Ethics proposal could double as business recruiting tool, supporters say

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Voters could make New Mexico history tomorrow. Yes, the state likely will make U.S. history, too, sending the first Native American woman to Congress.

But New Mexico could join more than 40 other states if voters approve constitutional amendment question No. 2 that would create an independent state ethics commission.

Approval, which would come after more than a decade of unsuccessful attempts, might be viewed as New Mexicans’ response to the state’s long-suffering reputation for corruption. Over the past 15 years more than a dozen public officials have been indicted or prosecuted, a trend that continued last week when a judge ruled enough evidence existed to try Gov. Susana Martinez’s former taxation and revenue secretary on two criminal felony counts, including embezzlement.

But Republican House Rep. Jim Dines of Albuquerque sees another, less well-known benefit not generating tons of headlines: Business recruitment.

One of the main sponsors of the constitutional amendment, Dines sees a commission as “sending a message that New Mexico is addressing this matter” to business communities inside and outside the state.

Heather Ferguson of Common Cause New Mexico, an organization that has supported an ethics commission since the 1970s, agreed, saying when she travels out of state she sometimes gets a reaction when she mentions where she’s from.

“They go ewww, New Mexico is pretty corrupt,” Ferguson said. The state’s scandals are sending the wrong message to the rest of the nation, including businesses looking to relocate or expand. The “bad apples” prosecuted in court are not “representative of the whole bunch,” she said.

Democratic Sen. Linda Lopez, who has earned a reputation as a ethics commission skeptic over the past decade, acknowledged that its passage “may encourage other companies to think about New Mexico in a different perspective,” she said recently. “That we do take seriously looking at government officials, appointed officials, that we hold them to a standard.”

The emphasis on corruption as detrimental to economic growth is not new. Studies have linked unethical behavior in government to economic growth, rates of trust in government and participation in elections. In fact, one 2010 peer-reviewed academic essay titled “Corruption is bad for growth (even in the United States)” found that corruption has a negative and significant effect on growth in U.S. states.

For years, the business community in New Mexico has supported creating an ethics commission. More than eight-in-ten (83 percent) business leaders somewhat or strongly supported the creation of an independent Ethics Commission, according to a 2017 poll by Research and Polling, Inc. for the Committee for Economic Development, a Washington, D.C.-based non-partisan business-led public policy organization.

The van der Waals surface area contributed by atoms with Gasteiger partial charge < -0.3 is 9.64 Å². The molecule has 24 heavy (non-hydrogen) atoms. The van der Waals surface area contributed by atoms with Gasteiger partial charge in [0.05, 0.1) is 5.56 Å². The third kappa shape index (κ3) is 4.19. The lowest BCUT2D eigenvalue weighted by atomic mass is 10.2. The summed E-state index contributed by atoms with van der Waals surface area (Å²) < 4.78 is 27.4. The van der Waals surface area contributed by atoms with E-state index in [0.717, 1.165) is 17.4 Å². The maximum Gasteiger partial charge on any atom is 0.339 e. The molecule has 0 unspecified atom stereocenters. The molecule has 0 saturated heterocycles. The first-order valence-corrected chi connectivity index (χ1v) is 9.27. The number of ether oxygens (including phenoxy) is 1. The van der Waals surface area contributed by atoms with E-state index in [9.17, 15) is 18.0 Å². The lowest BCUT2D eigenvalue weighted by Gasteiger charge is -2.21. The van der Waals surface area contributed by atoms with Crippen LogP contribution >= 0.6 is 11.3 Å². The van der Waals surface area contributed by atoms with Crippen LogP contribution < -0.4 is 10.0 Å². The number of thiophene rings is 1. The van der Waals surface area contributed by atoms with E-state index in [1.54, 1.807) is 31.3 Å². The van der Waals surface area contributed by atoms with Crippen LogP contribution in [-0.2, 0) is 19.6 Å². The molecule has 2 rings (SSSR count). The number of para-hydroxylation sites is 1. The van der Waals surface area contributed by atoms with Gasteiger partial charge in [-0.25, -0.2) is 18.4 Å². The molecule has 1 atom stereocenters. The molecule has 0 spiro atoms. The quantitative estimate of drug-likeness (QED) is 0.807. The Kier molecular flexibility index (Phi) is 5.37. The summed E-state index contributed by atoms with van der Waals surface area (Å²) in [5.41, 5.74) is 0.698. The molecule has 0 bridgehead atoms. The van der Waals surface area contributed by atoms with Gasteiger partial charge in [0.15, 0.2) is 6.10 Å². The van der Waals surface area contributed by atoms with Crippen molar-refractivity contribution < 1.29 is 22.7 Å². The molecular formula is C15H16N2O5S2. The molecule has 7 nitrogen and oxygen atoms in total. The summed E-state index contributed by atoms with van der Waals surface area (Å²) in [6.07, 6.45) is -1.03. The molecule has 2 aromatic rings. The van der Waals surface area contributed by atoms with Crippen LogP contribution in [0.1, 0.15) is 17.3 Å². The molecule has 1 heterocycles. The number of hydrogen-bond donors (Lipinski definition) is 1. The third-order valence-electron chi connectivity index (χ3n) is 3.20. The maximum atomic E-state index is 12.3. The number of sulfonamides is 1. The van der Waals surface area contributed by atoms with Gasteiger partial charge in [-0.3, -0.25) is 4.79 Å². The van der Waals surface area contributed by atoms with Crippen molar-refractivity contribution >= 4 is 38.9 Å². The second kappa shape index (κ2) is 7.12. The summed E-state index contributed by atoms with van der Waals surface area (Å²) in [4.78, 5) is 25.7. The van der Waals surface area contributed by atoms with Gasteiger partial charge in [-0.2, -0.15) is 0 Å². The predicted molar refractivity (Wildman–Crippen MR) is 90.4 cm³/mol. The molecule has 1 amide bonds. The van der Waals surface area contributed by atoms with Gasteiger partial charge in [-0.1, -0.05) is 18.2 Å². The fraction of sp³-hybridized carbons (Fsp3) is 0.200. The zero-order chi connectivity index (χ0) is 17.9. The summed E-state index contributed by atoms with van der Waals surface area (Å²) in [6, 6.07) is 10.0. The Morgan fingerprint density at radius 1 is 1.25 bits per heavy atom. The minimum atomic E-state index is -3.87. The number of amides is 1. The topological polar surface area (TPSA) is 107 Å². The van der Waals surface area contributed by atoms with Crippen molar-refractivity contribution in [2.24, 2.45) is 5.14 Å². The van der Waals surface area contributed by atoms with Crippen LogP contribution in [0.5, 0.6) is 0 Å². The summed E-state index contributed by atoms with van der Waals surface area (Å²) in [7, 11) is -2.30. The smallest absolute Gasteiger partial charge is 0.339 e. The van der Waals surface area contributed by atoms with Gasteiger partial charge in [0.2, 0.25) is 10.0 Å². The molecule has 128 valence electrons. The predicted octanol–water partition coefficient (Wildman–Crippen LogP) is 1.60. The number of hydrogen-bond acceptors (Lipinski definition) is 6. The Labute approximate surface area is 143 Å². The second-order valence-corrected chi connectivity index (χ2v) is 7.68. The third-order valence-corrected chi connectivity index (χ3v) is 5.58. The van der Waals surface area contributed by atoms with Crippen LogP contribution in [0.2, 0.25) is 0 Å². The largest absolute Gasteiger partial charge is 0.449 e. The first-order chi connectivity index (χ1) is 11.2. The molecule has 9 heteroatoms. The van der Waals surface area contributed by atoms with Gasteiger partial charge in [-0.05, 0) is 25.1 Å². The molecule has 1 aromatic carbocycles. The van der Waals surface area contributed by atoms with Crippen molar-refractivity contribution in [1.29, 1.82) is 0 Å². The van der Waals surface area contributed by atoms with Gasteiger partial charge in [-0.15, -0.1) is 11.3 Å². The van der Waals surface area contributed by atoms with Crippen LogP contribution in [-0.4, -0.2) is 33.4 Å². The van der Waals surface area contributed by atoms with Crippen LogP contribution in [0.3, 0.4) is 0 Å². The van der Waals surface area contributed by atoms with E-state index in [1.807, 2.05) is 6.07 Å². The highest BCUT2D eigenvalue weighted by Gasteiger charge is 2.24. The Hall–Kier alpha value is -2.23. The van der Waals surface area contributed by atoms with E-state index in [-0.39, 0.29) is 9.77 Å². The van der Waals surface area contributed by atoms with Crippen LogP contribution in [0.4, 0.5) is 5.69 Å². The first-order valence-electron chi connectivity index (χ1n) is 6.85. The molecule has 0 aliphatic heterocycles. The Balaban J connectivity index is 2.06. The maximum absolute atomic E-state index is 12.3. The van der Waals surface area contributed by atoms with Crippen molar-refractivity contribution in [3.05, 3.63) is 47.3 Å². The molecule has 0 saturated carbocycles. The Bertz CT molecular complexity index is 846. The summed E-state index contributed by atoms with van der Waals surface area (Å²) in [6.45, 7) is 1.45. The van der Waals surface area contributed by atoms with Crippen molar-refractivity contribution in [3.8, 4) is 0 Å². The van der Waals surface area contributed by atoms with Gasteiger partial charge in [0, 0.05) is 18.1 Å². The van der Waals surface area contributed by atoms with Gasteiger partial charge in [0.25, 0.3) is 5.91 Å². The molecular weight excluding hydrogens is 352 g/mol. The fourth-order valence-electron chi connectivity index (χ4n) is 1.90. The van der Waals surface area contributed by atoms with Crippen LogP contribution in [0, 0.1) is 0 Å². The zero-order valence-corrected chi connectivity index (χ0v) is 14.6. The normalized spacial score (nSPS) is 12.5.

The Greater Albuquerque Chamber of Commerce supported the 2017 legislation that is on the ballot tomorrow, its president and CEO, Terri Cole, said.

“We are encouraging our investors to vote for the ballot measure and we hope it passes,” she added.

Most political observers expect the ballot measure to win big tomorrow. A January 2018 poll done by Research & Polling Inc. for Common Cause New Mexico found that 78 percent of those surveyed believed that an ethics commission would make politicians more responsive to voters, Ferguson said.

A working group composed of Dines, Lopez, attorneys and representatives of civic organizations is already working on draft legislation to submit during the 2019 legislative session on the assumption that the commission will get go ahead from voters tomorrow.

State lawmakers must fill out the details of the operation of the commission and how much it will cost to run, guaranteeing it will be on the legislative agenda in January should voters approve the ballot measure.

The proposal on the ballot might have widespread support but it also has its critics. Problem is, none would go on the record opposing it or why.

But, in a nutshell, critics say power over the commission was kept in the hands of the very people it is supposed to oversee. If the ballot measure passes tomorrow, the state constitution will spell out that legislative leaders and the governor get to appoint five members of the ethics commission, with those five selecting the remaining two

Other ethics commission proposals proposed different methods of appointing members as state lawmakers weighed competing versions during the 2017 legislative session. One version had a Supreme Court justice as a member of the ethics commission.

Then, there is the issue of purse strings.

Funding is a fraught issue for an independent body that watches over people who determine its annual financial fate through the state budgeting process.

In some states, lawmakers perennially underfund such watchdog agencies, creating toothless ethics commissions. Recent drama in Wisconsin surrounding a decade-old ethics agency highlights the danger of a watchdog agency antagonizing those who control its pursestrings. In that state, ethics commission-launched investigations into state leaders led the Legislature to shutter that agency and create another entity.